To Drive Or Not To Drive. How Will I Get To My Family?

By Amy Miller

During the holidays we drive. I personally drive to see my mother at Thanksgiving and my in-laws at Christmas. I drive to find presents for my loved ones and I tend to be on the road for movies, sibling visits and snow fun during school breaks.

Most of the time I don’t even consider the options. Like staying home, for instance. Or taking a bus or a train as a family. My loved ones await. And the convenience of door to door service is too much to give up.

But what if I were to add up the cost. In dollars, yes, but not JUST in dollars. As the new lingo goes, it would be interesting to know the embedded costs as well.

To visit my mother is 270 miles, times two. That’s 44 gallons of gas and one quart of oil. That’s $5 in tolls and, in my case, $100 in parking fees (yup, those old NYC roots popping up again.) So, let’s call it $260.

And then the environmental costs. Taking my car just that once will create the amount of carbon that 10 tree seedlings can sequester in ten years. Or a tenth of an acre of pine forest in a year.

And besides the air pollution, there is the traffic congestion to which I contribute and the use of a car that will need to be repaired and replaced a little bit sooner with each journey it makes.

The bus might have cost $250 round trip; the train $400. The environmental costs? I’d like to say nothing, since these vehicles were going anyway, but of course the more of us who travel by public transportation, the more trains and buses will be on the road. Still, with the costs divided, we will call it negligible.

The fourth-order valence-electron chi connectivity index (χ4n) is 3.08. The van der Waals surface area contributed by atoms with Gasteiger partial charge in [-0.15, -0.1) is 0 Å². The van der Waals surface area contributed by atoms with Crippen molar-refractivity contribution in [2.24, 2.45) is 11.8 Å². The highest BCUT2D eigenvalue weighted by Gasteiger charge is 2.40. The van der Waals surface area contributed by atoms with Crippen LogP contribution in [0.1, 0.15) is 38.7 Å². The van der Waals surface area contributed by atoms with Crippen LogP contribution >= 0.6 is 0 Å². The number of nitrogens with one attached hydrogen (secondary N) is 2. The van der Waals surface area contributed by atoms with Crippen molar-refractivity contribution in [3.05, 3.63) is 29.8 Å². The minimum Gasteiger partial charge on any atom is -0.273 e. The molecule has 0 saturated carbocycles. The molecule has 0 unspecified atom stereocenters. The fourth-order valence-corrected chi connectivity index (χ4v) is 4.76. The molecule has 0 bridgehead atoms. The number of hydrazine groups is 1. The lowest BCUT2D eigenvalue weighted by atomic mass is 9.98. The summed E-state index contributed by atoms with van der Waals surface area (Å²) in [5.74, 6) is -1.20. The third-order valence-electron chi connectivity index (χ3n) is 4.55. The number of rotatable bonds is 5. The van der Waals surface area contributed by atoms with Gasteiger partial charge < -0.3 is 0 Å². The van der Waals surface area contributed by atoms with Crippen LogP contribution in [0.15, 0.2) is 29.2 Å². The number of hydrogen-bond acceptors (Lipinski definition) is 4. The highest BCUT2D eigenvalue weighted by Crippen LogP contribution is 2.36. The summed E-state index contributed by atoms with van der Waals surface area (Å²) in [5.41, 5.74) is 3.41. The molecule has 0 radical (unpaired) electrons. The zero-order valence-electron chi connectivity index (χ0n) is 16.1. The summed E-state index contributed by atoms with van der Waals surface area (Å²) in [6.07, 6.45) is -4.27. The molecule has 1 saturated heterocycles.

So what is the numerical value of protecting the environment? What is the worth of relaxing instead of fighting traffic? How many angels fit on a pin? These numbers are elusive, but real. We are already paying to fix pollution problems we created. And we are already suffering health costs born of our ailing environment. Someday, we will be able to see those numbers in black and white, and perhaps then we can make driving decisions more responsive to reality. In the meantime, I realize I am running up the bill.

About the author: Amy Miller is a writer who works in the public affairs office of EPA New England in Boston. She lives in Maine with her husband, two children, seven chickens, two parakeets, dog and a great community.

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